Rosie the Riveter aims to rally women without showing face



To prove society still has a long way to go before achieving gender equality, the Bill, Hillary & Chelsea Clinton Foundation launched an ad campaign where women are “Not There.”

In one example of the campaign, Rosie completely disappears from the iconic “Rosie the Riveter” image, so only a yellow backdrop is present in the display.

On International Women’s Day, different companies and media outlets featured these ads by replacing any women in their advertisements or issue covers with “NOT-THERE.ORG.”

The companies participating were not small. Dove, Beats by Dre and Glamour are just a few examples of companies and publications that agreed to erase women in their advertisements. The campaign even showed up on Snapchat’s channel in Snapchat Discover, Snapchat’s news stream.

The foundation also released a witty video that voices different female celebrities including Amy Poehler and Cameron Diaz. However, these women are “not there” because they are never shown in the video. The video plays on this idea and gives information about gender inequality throughout the world by presenting different facts and charts.

These statistics can be found on the website, under “No Ceilings: The Full Participation Project,” which encourages people to look at the data and read the stories on the website about gender inequality.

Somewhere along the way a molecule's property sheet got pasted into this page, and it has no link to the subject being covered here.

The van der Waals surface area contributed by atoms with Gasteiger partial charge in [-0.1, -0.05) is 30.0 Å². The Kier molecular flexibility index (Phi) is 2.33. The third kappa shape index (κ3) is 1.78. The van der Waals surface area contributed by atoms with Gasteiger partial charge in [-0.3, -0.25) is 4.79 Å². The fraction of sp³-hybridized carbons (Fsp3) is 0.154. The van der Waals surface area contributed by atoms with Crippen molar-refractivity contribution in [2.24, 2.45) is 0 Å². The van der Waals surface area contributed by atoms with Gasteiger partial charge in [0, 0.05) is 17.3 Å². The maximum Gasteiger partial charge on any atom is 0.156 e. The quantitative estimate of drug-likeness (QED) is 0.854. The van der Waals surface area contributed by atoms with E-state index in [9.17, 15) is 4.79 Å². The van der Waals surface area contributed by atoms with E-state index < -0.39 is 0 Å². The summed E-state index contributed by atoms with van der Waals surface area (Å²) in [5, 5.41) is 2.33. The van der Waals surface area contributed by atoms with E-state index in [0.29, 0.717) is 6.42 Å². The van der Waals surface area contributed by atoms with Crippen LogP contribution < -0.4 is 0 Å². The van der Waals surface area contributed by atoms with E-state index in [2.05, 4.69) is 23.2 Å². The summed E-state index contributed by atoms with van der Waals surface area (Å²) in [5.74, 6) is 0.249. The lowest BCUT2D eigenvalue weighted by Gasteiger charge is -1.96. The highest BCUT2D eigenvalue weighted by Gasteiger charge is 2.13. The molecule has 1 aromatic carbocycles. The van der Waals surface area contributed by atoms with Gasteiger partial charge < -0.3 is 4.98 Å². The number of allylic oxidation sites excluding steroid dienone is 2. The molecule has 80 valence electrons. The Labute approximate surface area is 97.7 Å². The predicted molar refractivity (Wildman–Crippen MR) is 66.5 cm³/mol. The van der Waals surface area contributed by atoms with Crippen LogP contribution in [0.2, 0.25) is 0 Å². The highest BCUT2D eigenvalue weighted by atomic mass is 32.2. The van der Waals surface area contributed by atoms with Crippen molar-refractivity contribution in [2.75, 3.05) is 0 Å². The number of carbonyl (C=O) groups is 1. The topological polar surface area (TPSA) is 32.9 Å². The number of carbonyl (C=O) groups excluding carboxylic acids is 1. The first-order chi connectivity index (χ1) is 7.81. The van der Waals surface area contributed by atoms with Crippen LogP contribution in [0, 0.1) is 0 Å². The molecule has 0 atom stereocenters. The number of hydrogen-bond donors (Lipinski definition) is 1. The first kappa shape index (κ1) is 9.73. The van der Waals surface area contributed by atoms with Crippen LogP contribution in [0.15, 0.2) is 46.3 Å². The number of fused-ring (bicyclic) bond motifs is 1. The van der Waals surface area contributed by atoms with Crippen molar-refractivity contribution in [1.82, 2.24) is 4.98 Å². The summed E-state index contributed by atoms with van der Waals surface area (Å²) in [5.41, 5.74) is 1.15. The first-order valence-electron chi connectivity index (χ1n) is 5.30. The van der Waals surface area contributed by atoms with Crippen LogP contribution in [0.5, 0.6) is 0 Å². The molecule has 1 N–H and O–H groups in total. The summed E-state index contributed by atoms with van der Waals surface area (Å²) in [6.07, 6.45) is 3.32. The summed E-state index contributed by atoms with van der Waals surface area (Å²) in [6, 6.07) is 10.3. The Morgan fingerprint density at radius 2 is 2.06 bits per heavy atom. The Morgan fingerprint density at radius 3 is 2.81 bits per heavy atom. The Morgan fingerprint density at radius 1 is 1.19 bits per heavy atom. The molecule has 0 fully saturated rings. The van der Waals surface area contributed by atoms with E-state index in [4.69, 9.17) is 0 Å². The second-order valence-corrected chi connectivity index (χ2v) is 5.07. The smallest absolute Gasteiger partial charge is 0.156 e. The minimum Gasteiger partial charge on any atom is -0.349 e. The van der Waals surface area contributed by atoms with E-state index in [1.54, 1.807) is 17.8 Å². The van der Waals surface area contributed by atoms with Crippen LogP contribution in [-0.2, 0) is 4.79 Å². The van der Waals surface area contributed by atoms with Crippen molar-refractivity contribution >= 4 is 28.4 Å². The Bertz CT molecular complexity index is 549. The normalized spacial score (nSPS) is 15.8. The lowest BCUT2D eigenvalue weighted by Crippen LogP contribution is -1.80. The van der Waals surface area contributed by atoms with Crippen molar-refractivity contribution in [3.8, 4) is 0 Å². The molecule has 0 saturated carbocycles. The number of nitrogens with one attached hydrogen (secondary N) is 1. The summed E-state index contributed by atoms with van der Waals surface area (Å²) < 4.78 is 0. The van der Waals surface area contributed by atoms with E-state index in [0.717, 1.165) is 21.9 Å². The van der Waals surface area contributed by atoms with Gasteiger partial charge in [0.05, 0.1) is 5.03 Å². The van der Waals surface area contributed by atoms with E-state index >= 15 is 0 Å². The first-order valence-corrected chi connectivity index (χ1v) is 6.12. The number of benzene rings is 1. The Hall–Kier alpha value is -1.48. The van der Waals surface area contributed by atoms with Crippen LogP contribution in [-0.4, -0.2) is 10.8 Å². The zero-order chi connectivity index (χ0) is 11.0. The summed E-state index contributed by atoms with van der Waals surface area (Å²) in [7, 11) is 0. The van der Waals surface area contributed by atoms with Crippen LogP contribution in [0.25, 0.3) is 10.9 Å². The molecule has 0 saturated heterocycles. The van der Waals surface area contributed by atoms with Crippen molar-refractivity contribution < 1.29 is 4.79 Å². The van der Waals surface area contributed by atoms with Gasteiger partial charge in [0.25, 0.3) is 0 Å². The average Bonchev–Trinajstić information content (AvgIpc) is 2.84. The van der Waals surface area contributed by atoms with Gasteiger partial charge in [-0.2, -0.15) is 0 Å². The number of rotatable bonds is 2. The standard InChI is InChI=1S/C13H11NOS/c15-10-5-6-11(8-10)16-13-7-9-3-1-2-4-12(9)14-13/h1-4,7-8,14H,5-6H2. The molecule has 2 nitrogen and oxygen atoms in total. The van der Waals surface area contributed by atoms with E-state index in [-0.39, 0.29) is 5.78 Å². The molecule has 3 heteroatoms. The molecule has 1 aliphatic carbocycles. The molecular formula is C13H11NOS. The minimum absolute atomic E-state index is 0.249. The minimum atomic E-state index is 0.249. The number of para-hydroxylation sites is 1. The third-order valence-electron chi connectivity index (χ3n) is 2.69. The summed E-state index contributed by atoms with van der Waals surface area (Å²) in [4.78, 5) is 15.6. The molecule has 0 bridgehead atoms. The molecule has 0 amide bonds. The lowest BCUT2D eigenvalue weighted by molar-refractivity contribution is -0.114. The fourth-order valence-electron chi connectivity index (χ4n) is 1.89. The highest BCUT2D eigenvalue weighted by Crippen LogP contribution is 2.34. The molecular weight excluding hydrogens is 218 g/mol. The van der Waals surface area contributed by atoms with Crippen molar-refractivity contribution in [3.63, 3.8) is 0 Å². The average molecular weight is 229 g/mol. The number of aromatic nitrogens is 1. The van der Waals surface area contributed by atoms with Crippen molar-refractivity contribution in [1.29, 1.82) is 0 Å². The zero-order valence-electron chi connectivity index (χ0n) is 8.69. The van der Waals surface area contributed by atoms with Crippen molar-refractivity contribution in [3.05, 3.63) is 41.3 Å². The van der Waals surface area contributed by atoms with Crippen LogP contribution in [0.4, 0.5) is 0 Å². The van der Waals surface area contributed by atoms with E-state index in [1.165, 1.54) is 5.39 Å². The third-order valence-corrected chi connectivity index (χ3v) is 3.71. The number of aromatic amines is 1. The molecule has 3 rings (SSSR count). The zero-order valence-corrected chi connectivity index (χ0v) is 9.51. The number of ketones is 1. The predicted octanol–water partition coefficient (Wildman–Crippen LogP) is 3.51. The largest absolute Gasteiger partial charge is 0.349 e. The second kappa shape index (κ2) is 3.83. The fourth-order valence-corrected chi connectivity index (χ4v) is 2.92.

The website also displays how people should “take action” by tweeting about the campaign.

People can even follow the foundation on Twitter (@ClintonFdn) to learn more. The website also encourages women to “make a statement” by changing their profile picture to a blank silhouette.

Clinton Foundation Vice Chair Chelsea Clinton spoke about the campaign and how it could change the world.

“By knowing the facts and what has worked and hasn’t worked to advance gender equality, we can accelerate the pace of change for women and girls — both at home and around the world,” Clinton said.

This campaign is spectacular.

It recognizes gender issues around the globe and puts them into conversation with a noticeable and clever image (or rather, no image) by using popular celebrities, companies and media outlets. Advertisements are everywhere, so completely erasing women from them is extremely eye-catching.

Most importantly, the campaign signifies that we are in the 21st century, and that the gender inequality in today’s world is unacceptable.

In order to achieve gender equality, we must talk about it and face the facts, which is exactly what this campaign is doing.

Making people aware of these issues and how they harm women is essential if we ever want to live in a world with complete gender equality. Until then, the campaign reminds us that in the United States and around the world, we are “not there” with gender equality.